Escaping from myself

At my first ever festival, a drunk/stoned/whatever man who had come with normal hair and left with a pink Mohican accused his girlfriend of cheating on him with me.

They were 18.

I was 11.

I can’t reel off many anecdotes from festivals. The only drug I’ve ever taken is alcohol, and surprisingly never (to the best of my knowledge) at a festival, so I can’t tell you about wild drug-fuelled raids on tents or raving and pissing myself at the front of an act I absolutely hated. No, my festival experiences have been completely different. They have always been about the people.

At one point, in my dark teenage years, I had quite a big friend group with one thing in common: we all went to the same festival. It’s tough to explain those years without sounding attention seeking. Hmm, I’m going to try, I think to explain what that means to me we have to explore the context.

It is likely I’m deluded, paranoid and sensitive; however, I always look back at my young self as self-conscious and shy. Where I didn’t struggle to make friends, I certainly had problems keeping them. I’m quite approachable and nice at first, but get to know me and I had a way of putting people off. I’m loud, annoying and talk too much, usually about myself.

I had friend groups at school, but I never thought of myself as being at the centre of them. I flitted between many, having one or two close friends but nobody I could really call at three in the morning while I was suffering from one of my many periods of self-doubt and destruction, and only one I could be my true self around. For the record, that one I would still describe as my closest friend.

To be fair to the others, I never helped myself. I helped form a fairly large group of friends in high school, then started running around the playground screaming “lemons”. I’m not sure why I found that funny. At the beginning of college, everyone formed friends with their own school groups. Given that the story above seems to suggest I’d pissed everyone off from my school, I had a chance to start again. I started hanging out with some other people, and genuinely quite liked them. Until I stopped being with them, instead spending time with my girlfriend. When the relationship ended, the damage was done and I was forever more an outsider to that group.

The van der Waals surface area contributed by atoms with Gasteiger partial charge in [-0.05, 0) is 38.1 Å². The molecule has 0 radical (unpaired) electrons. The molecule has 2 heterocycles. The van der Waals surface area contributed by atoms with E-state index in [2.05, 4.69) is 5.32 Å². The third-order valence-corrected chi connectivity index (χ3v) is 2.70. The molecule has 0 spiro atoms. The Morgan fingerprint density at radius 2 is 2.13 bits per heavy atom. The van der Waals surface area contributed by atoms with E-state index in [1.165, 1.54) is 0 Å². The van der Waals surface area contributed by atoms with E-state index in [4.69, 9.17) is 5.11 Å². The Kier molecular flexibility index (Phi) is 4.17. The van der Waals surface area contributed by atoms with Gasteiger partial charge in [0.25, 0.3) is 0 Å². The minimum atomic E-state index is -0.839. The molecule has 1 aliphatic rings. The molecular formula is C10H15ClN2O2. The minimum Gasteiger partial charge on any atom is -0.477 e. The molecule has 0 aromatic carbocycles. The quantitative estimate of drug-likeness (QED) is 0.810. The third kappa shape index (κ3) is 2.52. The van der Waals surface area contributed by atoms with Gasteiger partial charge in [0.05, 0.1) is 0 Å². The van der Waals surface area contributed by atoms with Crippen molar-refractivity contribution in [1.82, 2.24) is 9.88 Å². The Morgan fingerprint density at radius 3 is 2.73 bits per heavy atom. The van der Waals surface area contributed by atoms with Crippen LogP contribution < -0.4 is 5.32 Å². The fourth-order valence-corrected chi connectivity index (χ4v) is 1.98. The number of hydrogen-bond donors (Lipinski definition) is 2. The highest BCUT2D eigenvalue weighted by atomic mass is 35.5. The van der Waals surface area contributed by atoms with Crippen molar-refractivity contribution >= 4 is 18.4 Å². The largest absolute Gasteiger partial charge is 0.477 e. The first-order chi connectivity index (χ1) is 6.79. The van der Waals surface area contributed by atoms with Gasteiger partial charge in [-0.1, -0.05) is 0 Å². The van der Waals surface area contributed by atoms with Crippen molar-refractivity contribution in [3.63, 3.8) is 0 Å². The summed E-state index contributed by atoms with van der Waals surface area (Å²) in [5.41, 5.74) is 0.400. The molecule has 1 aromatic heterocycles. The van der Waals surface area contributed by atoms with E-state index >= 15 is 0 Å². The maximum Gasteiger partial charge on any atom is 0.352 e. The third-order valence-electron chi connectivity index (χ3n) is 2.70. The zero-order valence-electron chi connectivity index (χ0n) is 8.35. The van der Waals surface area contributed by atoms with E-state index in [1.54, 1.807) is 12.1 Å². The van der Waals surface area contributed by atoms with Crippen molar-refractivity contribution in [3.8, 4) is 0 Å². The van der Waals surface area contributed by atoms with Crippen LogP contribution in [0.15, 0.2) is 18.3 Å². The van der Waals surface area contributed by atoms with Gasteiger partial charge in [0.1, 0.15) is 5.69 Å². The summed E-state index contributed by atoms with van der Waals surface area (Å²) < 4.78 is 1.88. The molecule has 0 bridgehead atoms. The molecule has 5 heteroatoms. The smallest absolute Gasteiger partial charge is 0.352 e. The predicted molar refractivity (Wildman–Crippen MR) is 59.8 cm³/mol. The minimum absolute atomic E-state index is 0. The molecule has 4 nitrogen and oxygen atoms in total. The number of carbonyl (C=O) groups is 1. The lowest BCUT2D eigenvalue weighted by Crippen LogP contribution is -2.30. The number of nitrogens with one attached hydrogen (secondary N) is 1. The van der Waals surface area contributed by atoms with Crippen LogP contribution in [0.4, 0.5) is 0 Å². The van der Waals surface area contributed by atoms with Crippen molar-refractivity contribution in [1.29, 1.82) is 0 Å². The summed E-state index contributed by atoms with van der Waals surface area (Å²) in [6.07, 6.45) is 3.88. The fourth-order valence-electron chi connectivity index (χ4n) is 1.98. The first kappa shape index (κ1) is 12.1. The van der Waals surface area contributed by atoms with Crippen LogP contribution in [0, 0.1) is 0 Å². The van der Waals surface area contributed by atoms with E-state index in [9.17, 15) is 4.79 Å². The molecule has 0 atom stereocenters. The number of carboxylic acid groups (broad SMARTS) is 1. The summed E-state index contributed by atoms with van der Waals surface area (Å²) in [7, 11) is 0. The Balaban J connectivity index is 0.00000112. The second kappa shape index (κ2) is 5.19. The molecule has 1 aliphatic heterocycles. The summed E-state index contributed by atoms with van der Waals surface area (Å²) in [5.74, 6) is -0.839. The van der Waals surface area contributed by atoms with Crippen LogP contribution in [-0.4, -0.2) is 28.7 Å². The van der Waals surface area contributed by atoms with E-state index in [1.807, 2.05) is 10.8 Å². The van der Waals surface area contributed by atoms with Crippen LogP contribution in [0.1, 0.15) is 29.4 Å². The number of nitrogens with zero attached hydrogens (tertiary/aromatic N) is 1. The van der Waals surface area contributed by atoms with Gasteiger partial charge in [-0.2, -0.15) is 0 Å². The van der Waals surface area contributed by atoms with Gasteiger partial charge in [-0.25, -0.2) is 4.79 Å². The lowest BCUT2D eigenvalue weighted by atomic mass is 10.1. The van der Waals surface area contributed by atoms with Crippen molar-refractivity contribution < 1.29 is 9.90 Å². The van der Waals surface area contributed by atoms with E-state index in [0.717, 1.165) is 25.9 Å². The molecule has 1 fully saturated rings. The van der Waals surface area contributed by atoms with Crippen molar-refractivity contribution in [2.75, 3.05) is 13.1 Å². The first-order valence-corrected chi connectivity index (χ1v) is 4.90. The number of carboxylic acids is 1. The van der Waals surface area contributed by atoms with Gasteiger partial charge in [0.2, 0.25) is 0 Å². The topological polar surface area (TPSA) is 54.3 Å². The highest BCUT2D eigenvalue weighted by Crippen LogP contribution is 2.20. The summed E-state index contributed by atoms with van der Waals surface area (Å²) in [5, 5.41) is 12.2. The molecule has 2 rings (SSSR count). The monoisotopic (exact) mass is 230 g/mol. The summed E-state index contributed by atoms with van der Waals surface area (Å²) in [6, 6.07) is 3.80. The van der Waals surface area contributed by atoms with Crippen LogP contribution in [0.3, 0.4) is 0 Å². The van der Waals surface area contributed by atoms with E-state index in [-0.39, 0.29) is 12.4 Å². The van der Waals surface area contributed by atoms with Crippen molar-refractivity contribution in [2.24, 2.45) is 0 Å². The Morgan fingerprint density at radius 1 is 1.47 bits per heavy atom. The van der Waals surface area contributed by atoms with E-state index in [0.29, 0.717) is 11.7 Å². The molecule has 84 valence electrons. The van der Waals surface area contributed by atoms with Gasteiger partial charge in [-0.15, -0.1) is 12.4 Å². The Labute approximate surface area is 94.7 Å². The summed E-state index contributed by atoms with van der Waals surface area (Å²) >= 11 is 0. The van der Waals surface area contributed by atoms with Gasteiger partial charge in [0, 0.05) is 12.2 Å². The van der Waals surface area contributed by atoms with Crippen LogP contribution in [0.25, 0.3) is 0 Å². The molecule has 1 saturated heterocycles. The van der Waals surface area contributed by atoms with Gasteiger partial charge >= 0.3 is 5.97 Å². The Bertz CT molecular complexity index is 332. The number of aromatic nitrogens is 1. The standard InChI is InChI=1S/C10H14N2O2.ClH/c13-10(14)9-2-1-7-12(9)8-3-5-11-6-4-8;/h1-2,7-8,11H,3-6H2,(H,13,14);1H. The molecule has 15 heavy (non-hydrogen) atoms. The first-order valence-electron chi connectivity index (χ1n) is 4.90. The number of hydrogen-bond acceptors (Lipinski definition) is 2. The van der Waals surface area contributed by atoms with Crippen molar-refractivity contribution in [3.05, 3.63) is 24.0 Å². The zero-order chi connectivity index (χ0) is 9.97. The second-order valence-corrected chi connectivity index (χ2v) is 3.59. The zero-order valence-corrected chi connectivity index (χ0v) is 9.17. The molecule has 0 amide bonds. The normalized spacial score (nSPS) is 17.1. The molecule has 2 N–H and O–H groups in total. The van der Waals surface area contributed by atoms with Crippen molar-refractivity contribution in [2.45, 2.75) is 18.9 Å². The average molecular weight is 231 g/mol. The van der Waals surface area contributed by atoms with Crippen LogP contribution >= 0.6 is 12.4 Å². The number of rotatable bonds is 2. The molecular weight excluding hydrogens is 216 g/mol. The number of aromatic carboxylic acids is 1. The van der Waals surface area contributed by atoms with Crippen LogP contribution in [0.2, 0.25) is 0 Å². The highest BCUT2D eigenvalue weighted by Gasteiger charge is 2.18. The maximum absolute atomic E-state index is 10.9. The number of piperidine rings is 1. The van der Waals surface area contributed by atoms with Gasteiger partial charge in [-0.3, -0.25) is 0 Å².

Queue spending second year getting fat and being a bad vegetarian by eating pizza and Haribo while drinking cherry coke every lunchtime with no exercise. That is if I even went to college. I was in such a bad place during my second year of college that I would have found any excuse not to show my face. And yet I still had friends, I was just convinced they didn’t like me.

The paranoia wasn’t completely unfounded, to defend myself. People had told me in the past that friend groups move on, by which they meant I was no longer included. Others had stopped inviting me places and a certain group of people had constantly moaned about me behind my back. But was it as bad as I made out? I think we all have a God-complex, we all think everything is about ourselves, as much as we hate to admit it. The truth is people probably didn’t give two flying monkeys about me. Regardless, the feeling that no-one likes me once they get to know me has stuck throughout my life, to the point where I drove Emma mad telling her she’d dump me as soon as she worked out who I really was.

The solution, in my eyes, was really quite simple. But before that, let’s establish a time line. I didn’t go every year, but from when I was 11 to the year I had begun my relationship with Emma, I went to the same festival most summers. I was 20 when I met Emma, and I think I only missed one, so I’d make that eight summers, eight festivals.

I can tell you straight off the bat that the first four weren’t memorable for much but it got more exciting between the years 2008-2011 when this friend group I referenced way back when formed.

So the solution? Be friends with people who only see you for one weekend a year. The downside is obvious, the aching longing to see them again, the only people, at dark, dark times, I felt actually liked me. But the upside is that they never got to know me. They never learned to hate me.

In a nutshell, that’s what festivals meant to me. It was a place where I genuinely had friends, and I got pretty close to one or two of them. It was a place where I could be as loud, as crazy as I wanted to be because, let’s be honest here, everyone else was exactly the same. It probably, and here comes my dark side again, meant a lot more to me than it ever did to them but it meant a hell of a lot to me.I still take an interest in their lives, even though I don’t talk to any of them anymore. The joys of Facebook, ey?

I still take an interest in their lives, even though I don’t talk to any of them anymore. The joys of Facebook, ey?

But having said all that, my favourite festival was the one I went to with Emma alone. That was the best festival in terms of music, but also because I was with someone who genuinely loved me and I didn’t feel like I had to pretend. I even remember the argument we had while walking back from Ben Howard, soaked in rain and mud, with fondness.

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